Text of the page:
The Dingo Really Did Take Her Baby: Lindy Chamberlain Cleared of Guilt
It looks like dingoes are no longer above the law. An Australian coroner has officially ruled that a wild dog really did eat Lindy Chamberlain-Creighton’s baby over 30 years ago.
When 9-week-old Azaria went missing from a campsite in Uluru, Australia in 1981, authorities suspected Lindy of murdering her newborn daughter.
She insisted that a dingo had snatched her child from the family’s camping tent, but at the time it was believed that a wild dingo would only attack humans if provoked, and that one would not have plucked the baby from a tent in the middle of an occupied campsite.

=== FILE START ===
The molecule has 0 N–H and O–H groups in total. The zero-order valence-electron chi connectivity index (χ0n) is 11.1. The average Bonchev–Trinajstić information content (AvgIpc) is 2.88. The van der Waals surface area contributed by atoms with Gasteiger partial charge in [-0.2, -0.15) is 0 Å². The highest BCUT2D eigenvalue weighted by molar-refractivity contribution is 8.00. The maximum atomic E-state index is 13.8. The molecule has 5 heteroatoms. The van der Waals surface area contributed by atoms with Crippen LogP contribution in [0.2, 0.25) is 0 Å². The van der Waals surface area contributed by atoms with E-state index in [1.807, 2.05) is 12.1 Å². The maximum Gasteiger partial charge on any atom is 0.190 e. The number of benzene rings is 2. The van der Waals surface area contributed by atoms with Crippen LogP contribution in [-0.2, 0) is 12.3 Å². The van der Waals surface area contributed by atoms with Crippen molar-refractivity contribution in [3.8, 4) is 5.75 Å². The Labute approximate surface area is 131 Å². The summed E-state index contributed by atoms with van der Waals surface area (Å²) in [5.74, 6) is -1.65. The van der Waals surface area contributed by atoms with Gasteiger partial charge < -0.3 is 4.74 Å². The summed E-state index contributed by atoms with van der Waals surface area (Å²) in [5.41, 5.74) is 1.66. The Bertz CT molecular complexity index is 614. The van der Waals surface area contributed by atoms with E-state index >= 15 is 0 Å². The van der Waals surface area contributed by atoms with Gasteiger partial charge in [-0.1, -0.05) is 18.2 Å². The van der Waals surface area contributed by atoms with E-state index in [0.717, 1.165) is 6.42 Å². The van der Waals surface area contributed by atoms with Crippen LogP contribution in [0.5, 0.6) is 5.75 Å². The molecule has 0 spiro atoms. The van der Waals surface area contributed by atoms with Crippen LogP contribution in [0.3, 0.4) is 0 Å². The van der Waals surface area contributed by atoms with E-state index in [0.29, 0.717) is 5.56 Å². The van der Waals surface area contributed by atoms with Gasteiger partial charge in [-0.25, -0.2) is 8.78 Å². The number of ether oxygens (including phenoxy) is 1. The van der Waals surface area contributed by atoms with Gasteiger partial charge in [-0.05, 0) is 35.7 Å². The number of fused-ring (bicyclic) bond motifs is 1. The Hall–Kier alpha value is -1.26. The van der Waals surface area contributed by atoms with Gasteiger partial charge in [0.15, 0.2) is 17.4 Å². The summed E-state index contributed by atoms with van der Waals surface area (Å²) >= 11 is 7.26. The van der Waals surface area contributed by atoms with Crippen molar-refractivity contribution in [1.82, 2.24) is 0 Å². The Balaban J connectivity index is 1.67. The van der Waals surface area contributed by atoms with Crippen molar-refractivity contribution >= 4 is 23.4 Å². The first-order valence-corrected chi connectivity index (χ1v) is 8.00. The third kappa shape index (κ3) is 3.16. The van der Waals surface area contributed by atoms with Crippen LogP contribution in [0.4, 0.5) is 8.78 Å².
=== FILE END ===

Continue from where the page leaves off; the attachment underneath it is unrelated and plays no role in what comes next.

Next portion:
In a 1982 trial, it was concluded that Lindy had killed her daughter and hid her body, with the help of her husband, Michael. She was sentenced to life in prison for the crime, while Michael was given an abbreviated sentence. Throughout the case, Lindy maintained the story that a dingo had snatched her baby from the tent and carried her into the night.
The case gained so much attention that it became the basis of a movie, "Cry in the Dark," starring actress Meryl Streep, which included the often quoted line, "the dingo took my baby!"
The couple was officially acquitted of all charges in 1986, after new evidence, including the discovery of Azaria’s jacket buried next to a dingo’s lair in Uluru, was unearthed.
Tuesday marks the final closing of the case with the official statement that Azaria had indeed been taken and killed by a dingo. The results also highlighted the fact that dingoes can and will attack unprovoked, and are not the timid creatures that they have traditionally been portrayed as.